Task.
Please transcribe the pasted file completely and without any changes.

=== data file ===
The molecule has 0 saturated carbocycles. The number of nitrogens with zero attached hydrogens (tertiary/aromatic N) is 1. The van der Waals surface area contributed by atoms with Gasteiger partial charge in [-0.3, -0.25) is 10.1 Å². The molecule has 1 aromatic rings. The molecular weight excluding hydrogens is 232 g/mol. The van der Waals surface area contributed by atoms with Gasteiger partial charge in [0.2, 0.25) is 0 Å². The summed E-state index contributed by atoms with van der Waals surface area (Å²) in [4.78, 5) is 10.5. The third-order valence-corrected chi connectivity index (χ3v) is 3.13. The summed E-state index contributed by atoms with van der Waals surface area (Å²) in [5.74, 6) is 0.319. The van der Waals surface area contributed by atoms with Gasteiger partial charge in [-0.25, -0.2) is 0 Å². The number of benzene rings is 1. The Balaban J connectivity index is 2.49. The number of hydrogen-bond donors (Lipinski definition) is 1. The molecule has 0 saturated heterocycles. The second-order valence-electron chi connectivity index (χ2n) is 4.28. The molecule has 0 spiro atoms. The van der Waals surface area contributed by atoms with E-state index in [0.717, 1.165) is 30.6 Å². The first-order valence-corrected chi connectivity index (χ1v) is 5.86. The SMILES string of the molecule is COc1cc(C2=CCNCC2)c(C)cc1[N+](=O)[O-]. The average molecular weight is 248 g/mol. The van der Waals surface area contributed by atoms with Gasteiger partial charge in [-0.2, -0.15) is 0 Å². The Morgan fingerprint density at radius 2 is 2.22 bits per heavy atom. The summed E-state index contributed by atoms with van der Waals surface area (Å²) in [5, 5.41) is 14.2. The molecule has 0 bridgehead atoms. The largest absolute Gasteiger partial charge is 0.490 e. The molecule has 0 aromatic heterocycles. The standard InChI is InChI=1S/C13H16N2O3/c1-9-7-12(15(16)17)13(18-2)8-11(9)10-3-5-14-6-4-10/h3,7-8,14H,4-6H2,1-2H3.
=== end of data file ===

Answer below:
The molecule has 0 saturated carbocycles. The number of nitrogens with zero attached hydrogens (tertiary/aromatic N) is 1. The van der Waals surface area contributed by atoms with Gasteiger partial charge in [-0.3, -0.25) is 10.1 Å². The molecule has 1 aromatic rings. The molecular weight excluding hydrogens is 232 g/mol. The van der Waals surface area contributed by atoms with Gasteiger partial charge in [0.2, 0.25) is 0 Å². The summed E-state index contributed by atoms with van der Waals surface area (Å²) in [4.78, 5) is 10.5. The third-order valence-corrected chi connectivity index (χ3v) is 3.13. The summed E-state index contributed by atoms with van der Waals surface area (Å²) in [5.74, 6) is 0.319. The van der Waals surface area contributed by atoms with Gasteiger partial charge in [-0.25, -0.2) is 0 Å². The number of benzene rings is 1. The Balaban J connectivity index is 2.49. The number of hydrogen-bond donors (Lipinski definition) is 1. The molecule has 0 saturated heterocycles. The second-order valence-electron chi connectivity index (χ2n) is 4.28. The molecule has 0 spiro atoms. The van der Waals surface area contributed by atoms with E-state index in [0.717, 1.165) is 30.6 Å². The first-order valence-corrected chi connectivity index (χ1v) is 5.86. The SMILES string of the molecule is COc1cc(C2=CCNCC2)c(C)cc1[N+](=O)[O-]. The average molecular weight is 248 g/mol. The van der Waals surface area contributed by atoms with Gasteiger partial charge in [-0.2, -0.15) is 0 Å². The Morgan fingerprint density at radius 2 is 2.22 bits per heavy atom. The summed E-state index contributed by atoms with van der Waals surface area (Å²) in [5, 5.41) is 14.2. The molecule has 0 bridgehead atoms. The largest absolute Gasteiger partial charge is 0.490 e. The molecule has 0 aromatic heterocycles. The standard InChI is InChI=1S/C13H16N2O3/c1-9-7-12(15(16)17)13(18-2)8-11(9)10-3-5-14-6-4-10/h3,7-8,14H,4-6H2,1-2H3.